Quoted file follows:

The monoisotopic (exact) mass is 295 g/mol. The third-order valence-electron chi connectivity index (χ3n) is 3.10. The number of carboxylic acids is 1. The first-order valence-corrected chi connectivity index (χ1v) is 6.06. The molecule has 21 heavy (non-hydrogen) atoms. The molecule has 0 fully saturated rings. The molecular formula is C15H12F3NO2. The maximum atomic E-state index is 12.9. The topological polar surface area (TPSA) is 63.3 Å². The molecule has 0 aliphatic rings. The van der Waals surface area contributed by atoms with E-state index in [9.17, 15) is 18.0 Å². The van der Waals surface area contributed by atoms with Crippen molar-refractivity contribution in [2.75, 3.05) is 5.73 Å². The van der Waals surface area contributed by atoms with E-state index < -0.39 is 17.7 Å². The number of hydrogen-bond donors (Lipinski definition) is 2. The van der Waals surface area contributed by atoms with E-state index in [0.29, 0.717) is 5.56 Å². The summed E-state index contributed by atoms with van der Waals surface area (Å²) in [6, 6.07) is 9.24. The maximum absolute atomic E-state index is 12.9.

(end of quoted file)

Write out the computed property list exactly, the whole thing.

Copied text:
The monoisotopic (exact) mass is 295 g/mol. The third-order valence-electron chi connectivity index (χ3n) is 3.10. The number of carboxylic acids is 1. The first-order valence-corrected chi connectivity index (χ1v) is 6.06. The molecule has 21 heavy (non-hydrogen) atoms. The molecule has 0 fully saturated rings. The molecular formula is C15H12F3NO2. The maximum atomic E-state index is 12.9. The topological polar surface area (TPSA) is 63.3 Å². The molecule has 0 aliphatic rings. The van der Waals surface area contributed by atoms with E-state index in [9.17, 15) is 18.0 Å². The van der Waals surface area contributed by atoms with Crippen molar-refractivity contribution in [2.75, 3.05) is 5.73 Å². The van der Waals surface area contributed by atoms with E-state index < -0.39 is 17.7 Å². The number of hydrogen-bond donors (Lipinski definition) is 2. The van der Waals surface area contributed by atoms with E-state index in [0.29, 0.717) is 5.56 Å². The summed E-state index contributed by atoms with van der Waals surface area (Å²) in [6, 6.07) is 9.24. The maximum absolute atomic E-state index is 12.9.